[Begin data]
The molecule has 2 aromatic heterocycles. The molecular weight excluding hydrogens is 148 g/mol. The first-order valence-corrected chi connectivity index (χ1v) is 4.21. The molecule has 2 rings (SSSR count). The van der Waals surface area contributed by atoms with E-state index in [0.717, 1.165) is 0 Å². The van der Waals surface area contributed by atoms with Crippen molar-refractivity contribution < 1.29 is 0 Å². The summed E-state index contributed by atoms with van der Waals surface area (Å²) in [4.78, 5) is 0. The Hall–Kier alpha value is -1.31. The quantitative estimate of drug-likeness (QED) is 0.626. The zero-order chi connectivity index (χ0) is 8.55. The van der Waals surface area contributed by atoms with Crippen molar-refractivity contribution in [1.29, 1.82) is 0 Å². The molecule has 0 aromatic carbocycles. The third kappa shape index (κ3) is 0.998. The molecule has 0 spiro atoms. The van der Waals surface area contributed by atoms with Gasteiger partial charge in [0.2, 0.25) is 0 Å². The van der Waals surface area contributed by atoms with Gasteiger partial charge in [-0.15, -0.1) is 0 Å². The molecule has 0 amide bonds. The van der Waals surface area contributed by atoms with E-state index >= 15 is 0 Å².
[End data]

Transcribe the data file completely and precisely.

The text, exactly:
The molecule has 2 aromatic heterocycles. The molecular weight excluding hydrogens is 148 g/mol. The first-order valence-corrected chi connectivity index (χ1v) is 4.21. The molecule has 2 rings (SSSR count). The van der Waals surface area contributed by atoms with E-state index in [0.717, 1.165) is 0 Å². The van der Waals surface area contributed by atoms with Crippen molar-refractivity contribution < 1.29 is 0 Å². The summed E-state index contributed by atoms with van der Waals surface area (Å²) in [4.78, 5) is 0. The Hall–Kier alpha value is -1.31. The quantitative estimate of drug-likeness (QED) is 0.626. The zero-order chi connectivity index (χ0) is 8.55. The van der Waals surface area contributed by atoms with Crippen molar-refractivity contribution in [1.29, 1.82) is 0 Å². The molecule has 0 aromatic carbocycles. The third kappa shape index (κ3) is 0.998. The molecule has 0 spiro atoms. The van der Waals surface area contributed by atoms with Gasteiger partial charge in [0.2, 0.25) is 0 Å². The van der Waals surface area contributed by atoms with Gasteiger partial charge in [-0.15, -0.1) is 0 Å². The molecule has 0 amide bonds. The van der Waals surface area contributed by atoms with E-state index >= 15 is 0 Å².